In Italy’s southern region of Campania, one will find a beautiful coastal town perched on the high cliffs of the Sorrentine peninsula. Wedged on a ledge between the mountains and the Mediterranean is the town of Sorrento situated right across the Bay of Naples. This perfect little town is so inviting and interesting with its narrow medieval alleyways dotted with a variety of little shops, gelaterias, bars and restaurants. Down to the sea we discover a real old fashioned fishing village: The Marina Grande. Here one can enjoy the view, the boats and the freshest scrumptious seafood dishes, likely off the boat that same day!
Browsing through the shops we note hundreds of products all inspired by lemons, lemon candy, biscuits, aprons, pottery, artwork and loads of Limoncello. Of course, this is La La Land for Limoncello. We learn very quickly just how significant lemons are to the town of Sorrento! And not just any lemon, it is the Sorrentine Lemon or “Limone di Sorrento” which was awarded IGP status, a Protected Geographical Indication recognized by the European Union in the year 2000. From these specific lemons the iconic sweet delectable Italian liqueur Limoncello is made.
Eager to learn more, we were fortunate enough to have a conversation with a producer of Limoncello, Nicola Dal Toso whose family has been making Limoncello for multiple generations. Here’s what Nicola had to say about the special lemon, the liqueur and Nicola’s Limoncello, the Rossi D’Asiago.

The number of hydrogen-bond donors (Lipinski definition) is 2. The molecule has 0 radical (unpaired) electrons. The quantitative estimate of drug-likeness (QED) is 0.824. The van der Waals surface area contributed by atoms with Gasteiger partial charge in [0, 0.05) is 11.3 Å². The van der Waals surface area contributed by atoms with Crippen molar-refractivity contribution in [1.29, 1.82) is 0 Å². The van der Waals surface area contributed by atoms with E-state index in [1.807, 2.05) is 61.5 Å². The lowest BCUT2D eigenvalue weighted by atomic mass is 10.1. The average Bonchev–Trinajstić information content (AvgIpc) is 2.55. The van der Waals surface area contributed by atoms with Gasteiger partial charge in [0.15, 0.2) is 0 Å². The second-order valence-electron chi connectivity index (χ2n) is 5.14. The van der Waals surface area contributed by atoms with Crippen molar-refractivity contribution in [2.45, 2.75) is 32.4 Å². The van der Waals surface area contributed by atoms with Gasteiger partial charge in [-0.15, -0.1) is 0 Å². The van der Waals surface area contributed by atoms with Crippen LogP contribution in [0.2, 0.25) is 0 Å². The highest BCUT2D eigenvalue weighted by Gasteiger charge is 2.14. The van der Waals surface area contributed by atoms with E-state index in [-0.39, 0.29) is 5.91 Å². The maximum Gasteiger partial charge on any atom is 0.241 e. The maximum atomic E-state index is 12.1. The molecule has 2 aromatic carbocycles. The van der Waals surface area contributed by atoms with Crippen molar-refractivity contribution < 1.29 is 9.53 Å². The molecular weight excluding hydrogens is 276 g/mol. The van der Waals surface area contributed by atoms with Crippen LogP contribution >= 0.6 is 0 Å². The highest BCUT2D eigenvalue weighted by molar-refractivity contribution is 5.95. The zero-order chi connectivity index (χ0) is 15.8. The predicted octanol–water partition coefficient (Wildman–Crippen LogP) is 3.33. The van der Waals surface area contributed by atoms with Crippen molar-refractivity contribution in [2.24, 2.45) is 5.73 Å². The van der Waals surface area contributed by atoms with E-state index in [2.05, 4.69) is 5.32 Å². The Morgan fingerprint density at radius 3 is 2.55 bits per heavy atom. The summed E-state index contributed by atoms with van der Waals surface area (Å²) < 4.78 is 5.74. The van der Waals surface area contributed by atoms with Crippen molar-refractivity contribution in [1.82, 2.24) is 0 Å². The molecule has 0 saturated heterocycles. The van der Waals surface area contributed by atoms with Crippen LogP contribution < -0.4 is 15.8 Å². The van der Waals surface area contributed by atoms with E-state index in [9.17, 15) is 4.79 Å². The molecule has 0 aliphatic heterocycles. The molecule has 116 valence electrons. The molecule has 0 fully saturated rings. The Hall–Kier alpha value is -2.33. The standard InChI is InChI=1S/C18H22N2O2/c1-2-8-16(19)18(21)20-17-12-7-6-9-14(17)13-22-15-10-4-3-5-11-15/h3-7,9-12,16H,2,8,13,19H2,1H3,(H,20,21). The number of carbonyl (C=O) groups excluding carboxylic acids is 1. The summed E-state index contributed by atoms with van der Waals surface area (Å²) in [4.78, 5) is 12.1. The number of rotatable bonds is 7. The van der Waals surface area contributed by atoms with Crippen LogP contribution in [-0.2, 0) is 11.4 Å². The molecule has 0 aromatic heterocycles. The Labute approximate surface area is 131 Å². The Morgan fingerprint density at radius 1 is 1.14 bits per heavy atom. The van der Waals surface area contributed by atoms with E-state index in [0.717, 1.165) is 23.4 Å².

About the Sorrentine Lemon
There’s no argument that the Limone di Sorrento has a long history of cultivation dating back to the first century A.D. This is evidenced in the frescoes and mosaics found in the ruins of the ancient cities of Pompeii and Herculaneum after the A.D79 eruption of Mount Vesuvius. The uniqueness of this lemon depends much on the microclimate and the proximity to the sea.
The Sorrentine lemons are elliptical in shape, and are larger in size, not permitted to be less than 85 grams according to the IGP status regulations. Typically they have a medium thick peel, are rich in essential oils and very fragrant and juicy. The juice is characterized by a higher acidity. They are rich in vitamin C and mineral salts and sweeter than typical lemons.
Nicola told us that the origins of Limoncello dates back to the Middle Ages when monks would prepare flasks for pilgrims containing infusion of lemon peels soaked in alcohol. In those times, the belief was that the alcoholic lemon solutions would ward off infective disease. Over time the lemon elixir soon gained favour and has become one of the regions most appreciated exports being widely available and enjoyed in many markets around the world.
Canada’s #1 selling Limoncello
The story began in 1868, in the locality of Asiago, as Nicola says “an enchanting locality of the Veneto pre-Alps”. It is a history of stills, herbs and infusion and a young pharmacist Giovan Battista Rossi. Creating unique elixirs and liqueurs to start, over time, he transforms the small pharmacy into an award-winning distillery, “The Highest Distillery in Europe.”
Fast-forward more than 100 years later, the Rossi D’Asiago Distillery is enjoying a “second Golden Age,” as Nicola proudly asserts, with his family using the same recipe for multiple generations.
“Rossi D’Asiago is an all natural Limoncello with only the finest ingredients being used to make this iconic Italian liqueur.” The result is a refreshing and wonderfully balanced sweet and tart Italian lemon liqueur with an intense lemon flavour. We love it! As an aperitif and in a wonderful cocktail we named the “Rossi D’Asiago Limontini”